Bird of the Month - Waxwing

Bohemian WaxwingBombycilla garrulus (the one we usually see)
Japanese WaxwingBombycilla japonica
Cedar WaxwingBombycilla cedrorum

Waxwings are characterised by soft silky plumage. They have unique red tips to some of the wing feathers where the shafts extend beyond the barbs; in the Bohemian and cedar waxwings, these tips look like sealing wax, and give the group its common name. The legs are short and strong, and the wings are pointed. The male and female have very similar plumage.

All three species have mainly brown plumage, a black line through the eye and black under the chin, a square-ended tail with a red or yellow tip, and a pointed crest. The bill, eyes, and feet are dark. Calls are high-pitched, buzzing or trilling monosyllables

These are arboreal birds that breed in northern forests. (This for me is a fascinating bit of study)
Their main food is fruit, which they eat from early summer (strawberries, mulberries, and serviceberries) through late summer and autumn (raspberries, blackberries, cherries, and honeysuckle berries) into winter (juniper berries, grapes, crab apples, mountain ash fruits, rose hips, cotoneaster fruits, dogwood berries, and mistletoe berries)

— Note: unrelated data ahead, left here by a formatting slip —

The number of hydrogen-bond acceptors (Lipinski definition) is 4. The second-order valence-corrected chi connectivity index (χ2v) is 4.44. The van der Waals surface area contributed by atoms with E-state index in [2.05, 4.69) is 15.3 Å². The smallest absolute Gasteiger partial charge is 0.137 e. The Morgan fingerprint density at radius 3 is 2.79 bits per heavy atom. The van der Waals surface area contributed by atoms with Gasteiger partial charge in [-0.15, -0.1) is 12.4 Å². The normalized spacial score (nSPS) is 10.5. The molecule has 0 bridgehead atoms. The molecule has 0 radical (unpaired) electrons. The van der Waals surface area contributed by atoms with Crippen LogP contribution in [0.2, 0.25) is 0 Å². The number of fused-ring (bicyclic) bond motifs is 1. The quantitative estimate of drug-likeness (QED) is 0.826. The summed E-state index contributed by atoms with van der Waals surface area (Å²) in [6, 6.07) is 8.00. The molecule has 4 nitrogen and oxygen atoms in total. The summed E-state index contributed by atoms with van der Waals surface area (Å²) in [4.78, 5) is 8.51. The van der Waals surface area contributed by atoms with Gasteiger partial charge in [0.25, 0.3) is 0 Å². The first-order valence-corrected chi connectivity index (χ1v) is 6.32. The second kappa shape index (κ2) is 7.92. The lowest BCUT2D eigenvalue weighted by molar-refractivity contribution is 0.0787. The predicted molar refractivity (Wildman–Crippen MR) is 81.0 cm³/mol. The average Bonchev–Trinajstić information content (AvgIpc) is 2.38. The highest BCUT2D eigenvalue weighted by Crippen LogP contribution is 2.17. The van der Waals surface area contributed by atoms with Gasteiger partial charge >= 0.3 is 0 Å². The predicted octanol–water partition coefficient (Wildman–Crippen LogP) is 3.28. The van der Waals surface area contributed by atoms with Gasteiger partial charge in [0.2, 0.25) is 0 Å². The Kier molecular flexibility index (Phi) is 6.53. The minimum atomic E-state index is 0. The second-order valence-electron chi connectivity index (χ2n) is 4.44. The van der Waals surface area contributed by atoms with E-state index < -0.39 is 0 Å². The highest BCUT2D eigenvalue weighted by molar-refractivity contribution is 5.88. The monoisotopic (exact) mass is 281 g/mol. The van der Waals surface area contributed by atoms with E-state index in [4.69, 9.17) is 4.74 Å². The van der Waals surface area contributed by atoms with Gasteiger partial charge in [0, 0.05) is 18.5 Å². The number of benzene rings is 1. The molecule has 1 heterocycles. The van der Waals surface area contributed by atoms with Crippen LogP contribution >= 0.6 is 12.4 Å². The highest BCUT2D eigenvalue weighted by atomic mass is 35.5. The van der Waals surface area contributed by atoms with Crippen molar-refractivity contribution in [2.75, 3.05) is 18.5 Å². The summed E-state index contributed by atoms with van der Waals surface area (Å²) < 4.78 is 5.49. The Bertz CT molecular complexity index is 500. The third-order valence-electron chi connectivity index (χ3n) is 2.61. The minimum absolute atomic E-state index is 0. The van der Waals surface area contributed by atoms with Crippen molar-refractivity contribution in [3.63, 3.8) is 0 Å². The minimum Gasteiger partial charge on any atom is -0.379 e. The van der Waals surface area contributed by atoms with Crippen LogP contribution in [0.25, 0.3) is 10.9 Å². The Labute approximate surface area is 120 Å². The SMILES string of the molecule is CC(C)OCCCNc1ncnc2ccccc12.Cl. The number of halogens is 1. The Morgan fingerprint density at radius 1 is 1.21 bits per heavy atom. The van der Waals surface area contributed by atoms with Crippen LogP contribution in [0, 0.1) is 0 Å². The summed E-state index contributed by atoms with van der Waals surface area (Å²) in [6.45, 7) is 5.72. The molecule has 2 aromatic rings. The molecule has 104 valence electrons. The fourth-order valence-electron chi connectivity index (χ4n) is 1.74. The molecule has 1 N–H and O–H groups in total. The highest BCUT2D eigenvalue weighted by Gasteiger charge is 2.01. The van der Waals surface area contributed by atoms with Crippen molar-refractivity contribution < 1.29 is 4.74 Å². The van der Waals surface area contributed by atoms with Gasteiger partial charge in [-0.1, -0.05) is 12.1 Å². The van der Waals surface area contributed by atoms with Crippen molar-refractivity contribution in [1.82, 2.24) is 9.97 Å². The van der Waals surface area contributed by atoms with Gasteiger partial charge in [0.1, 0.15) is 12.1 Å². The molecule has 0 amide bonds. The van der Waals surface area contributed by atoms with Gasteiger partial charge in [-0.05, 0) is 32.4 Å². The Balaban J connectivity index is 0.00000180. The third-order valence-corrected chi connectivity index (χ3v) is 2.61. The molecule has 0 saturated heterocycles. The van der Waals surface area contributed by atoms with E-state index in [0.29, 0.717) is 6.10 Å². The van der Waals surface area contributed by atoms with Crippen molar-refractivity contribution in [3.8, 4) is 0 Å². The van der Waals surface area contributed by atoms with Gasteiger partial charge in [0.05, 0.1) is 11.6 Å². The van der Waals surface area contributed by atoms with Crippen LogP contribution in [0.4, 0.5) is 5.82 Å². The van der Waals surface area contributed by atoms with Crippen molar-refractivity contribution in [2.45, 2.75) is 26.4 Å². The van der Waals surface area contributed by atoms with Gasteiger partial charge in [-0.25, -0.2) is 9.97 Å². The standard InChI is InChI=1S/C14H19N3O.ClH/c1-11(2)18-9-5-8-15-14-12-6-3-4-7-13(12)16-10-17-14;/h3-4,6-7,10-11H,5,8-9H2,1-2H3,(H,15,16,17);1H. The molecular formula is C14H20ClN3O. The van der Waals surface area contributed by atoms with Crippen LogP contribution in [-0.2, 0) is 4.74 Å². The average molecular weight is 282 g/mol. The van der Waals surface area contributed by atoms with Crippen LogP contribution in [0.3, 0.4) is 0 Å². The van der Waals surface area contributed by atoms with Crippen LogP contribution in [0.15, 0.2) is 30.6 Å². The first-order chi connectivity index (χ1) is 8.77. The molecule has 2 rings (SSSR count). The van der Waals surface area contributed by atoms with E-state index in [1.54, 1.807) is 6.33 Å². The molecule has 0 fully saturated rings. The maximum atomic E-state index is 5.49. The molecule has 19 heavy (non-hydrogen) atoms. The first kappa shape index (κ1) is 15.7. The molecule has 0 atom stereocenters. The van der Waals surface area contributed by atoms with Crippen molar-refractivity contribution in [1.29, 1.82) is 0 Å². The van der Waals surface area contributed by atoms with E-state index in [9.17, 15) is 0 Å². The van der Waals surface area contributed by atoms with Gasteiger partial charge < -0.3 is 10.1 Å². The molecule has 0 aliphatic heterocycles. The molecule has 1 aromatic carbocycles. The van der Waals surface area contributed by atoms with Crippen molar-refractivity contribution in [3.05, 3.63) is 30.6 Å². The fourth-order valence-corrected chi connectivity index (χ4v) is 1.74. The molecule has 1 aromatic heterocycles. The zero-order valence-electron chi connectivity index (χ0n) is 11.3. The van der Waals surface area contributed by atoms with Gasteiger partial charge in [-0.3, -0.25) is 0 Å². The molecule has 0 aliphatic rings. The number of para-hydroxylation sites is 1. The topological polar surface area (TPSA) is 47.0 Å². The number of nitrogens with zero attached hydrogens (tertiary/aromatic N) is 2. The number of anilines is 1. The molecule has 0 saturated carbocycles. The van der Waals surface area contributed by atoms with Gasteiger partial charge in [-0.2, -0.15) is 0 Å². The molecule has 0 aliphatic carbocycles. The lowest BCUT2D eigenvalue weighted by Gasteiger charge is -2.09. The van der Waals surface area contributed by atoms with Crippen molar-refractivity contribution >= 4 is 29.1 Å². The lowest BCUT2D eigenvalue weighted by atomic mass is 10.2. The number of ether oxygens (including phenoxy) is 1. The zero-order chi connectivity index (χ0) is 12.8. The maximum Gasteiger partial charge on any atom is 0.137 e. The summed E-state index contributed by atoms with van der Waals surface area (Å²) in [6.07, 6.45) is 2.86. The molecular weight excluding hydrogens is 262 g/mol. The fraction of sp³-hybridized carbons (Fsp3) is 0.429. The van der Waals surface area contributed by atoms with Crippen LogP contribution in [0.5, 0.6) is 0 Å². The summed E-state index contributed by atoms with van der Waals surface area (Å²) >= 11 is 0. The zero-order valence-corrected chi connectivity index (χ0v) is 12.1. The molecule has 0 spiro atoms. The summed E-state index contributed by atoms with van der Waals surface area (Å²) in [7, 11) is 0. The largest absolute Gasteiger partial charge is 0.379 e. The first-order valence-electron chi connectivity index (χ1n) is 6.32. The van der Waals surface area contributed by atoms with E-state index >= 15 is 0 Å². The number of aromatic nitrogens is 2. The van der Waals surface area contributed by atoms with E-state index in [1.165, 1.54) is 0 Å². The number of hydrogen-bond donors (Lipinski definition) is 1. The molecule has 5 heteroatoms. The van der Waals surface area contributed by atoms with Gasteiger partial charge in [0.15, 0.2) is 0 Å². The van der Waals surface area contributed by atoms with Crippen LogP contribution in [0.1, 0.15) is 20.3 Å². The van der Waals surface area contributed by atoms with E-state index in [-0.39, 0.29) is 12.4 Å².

They pluck fruit from a perch or occasionally while hovering.
In spring they replace fruit with sap, buds, and flowers. In the warmer part of the year they catch many insects by gleaning or in mid-air, and often nest near water where flying insects are abundant.

They are not true long-distance migrants, but wander erratically outside the breeding season and move south from their summer range in winter.
In poor berry year’s huge numbers can erupt well beyond their normal range, often in flocks that on occasion number in the thousands
The last time I managed to take pictures of this stunning bird was 1st January 2013 at Howe Bridge crematorium, Atherton. Examples below.

Text references from the internet, Collins Bird Guide, and The Birds of the Western Palearctic published by Oxford.

Poem by Velimir Khlebnikov
Where The Waxwings Used To Dwell
Where the waxwings used to dwell,
Where the pine trees softly swayed,
A flock of airy momentwills
Flew around and flew away.
Where the pine trees softly whooshed
Where the warblewings sang out
A flock of airy momentwills
Flew around and flew about.
In wild and shadowy disarray
Among the ghosts of bygone days,
Wheeled and tintinnabulated.
A flock of airy momentwills
A flock of airy momentwills!
You're warblewingish and beguilish,
You besot my soul like strumming,
Like a wave invade my heart!
Go on, ringing warblewings,

Long live airy momentwills!